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THE JOY OF Getting Your Hands Dirty
M y dad was the kind of guy who avoided contractors whenever he could. He took it upon himself to fix up our family home with his own two hands, and anything he didn’t know how to do, he’d learn. Back then, I was his helper, handing him nails, holding a paintbrush, and just generally being a part of whatever new renovation scheme he’d cooked up that month. And though he was pretty much just self-taught, anybody would admit that he had skill. Looking back, though, there are a couple of projects that I’m a little terrified are still standing. On one rare occasion, my dad actually broke down and hired someone to come in and dig a basement beneath the house. However, he neglected to have them build any means of getting down there. So, my dad and I enclosed a little entrance and, step by step, built an entire staircase to access our brand-new room. Later, I asked him how he managed to pull such a complex task off. “We just went to the library!” he told me. “I kept reading books until it made sense.” Apparently, I’ve inherited my dad’s passion for DIY remodeling. For nearly the past two years, I’ve spent hundreds of hours gutting much of our new-to-us historical home and updating it to 2018 standards. Call me crazy, but I love the work. Whether I’m moving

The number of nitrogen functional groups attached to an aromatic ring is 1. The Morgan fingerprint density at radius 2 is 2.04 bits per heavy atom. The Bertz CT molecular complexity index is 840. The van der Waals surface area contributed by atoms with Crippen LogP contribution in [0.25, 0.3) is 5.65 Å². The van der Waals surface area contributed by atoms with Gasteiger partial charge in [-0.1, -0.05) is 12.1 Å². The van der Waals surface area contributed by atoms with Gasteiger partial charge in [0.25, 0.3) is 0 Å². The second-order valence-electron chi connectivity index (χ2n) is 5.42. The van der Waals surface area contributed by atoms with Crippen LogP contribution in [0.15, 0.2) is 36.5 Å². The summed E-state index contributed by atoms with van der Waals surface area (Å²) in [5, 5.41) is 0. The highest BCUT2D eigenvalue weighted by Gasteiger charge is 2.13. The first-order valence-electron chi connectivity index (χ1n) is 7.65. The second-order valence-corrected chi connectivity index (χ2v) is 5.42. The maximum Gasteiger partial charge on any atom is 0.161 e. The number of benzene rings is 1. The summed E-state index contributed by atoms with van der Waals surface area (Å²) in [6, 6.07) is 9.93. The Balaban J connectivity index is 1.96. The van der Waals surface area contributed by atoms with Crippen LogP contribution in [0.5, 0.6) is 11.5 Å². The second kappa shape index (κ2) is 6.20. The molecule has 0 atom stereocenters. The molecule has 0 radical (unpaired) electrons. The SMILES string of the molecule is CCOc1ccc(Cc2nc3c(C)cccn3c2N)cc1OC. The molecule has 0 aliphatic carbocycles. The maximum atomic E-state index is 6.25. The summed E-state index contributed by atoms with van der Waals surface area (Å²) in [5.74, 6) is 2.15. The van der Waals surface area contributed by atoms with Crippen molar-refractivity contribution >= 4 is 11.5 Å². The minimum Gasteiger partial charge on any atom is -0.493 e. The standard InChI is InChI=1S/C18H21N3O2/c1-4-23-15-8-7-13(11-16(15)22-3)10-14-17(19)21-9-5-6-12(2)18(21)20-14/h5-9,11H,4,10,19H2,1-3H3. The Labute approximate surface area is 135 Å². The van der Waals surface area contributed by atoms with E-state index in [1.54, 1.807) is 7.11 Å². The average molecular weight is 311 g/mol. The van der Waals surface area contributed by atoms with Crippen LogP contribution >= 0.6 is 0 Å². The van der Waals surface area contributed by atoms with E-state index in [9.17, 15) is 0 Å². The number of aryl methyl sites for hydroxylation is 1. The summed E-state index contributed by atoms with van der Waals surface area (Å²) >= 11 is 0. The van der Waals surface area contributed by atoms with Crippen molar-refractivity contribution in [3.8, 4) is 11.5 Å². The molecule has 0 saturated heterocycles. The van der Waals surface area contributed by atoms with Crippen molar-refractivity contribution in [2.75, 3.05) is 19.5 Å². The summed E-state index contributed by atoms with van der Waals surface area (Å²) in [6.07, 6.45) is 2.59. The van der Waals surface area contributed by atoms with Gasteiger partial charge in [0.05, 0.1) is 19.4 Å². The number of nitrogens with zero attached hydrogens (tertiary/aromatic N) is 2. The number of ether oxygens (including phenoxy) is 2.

walls, painting rooms, or building a patio, it all gives me a keen sense of ownership of the place. Every day, I get that satisfying reminder of my own handiwork — the sense that in my own small way, I’ve made our house a home. I’ve had to learn a lot throughout the process. For example, the internet was an invaluable resource when it came to the little bit of framing I did. I had to rip down a couple walls and build up a new one. What took me more than four days would probably have taken someone with experience about two hours, but it also would have been about three times more expensive. And, of course, then I couldn’t brag about it to my family. I’ll be the first to admit that occasionally I take on more than I bargained for. One day, my son and I were looking at the ancient ceramic tile in the house and decided, naively, that we could just take it out ourselves. The first day, we spent two hours chipping away at the bathroom floor, and we only got about half of that little room done. The following few weeks, my son and I had a second job, smashing out the tile, loading it into the wheelbarrow, and dumping it into the trash down the driveway. In the end, we hired somebody to actually put in the floors since we were too exhausted.
All in all, though, our DIY projects have been incredibly rewarding. Years from now, I’ll look at all the work I’ve done and see how well it’s maintained its luster. Meanwhile, in the yard, all the little sprouts will have turned into trees. Seeing it all, I’ll let out a contented sigh. For now, though, I’d better go do some spring landscaping. -Luke Kron, PT Managing Partne
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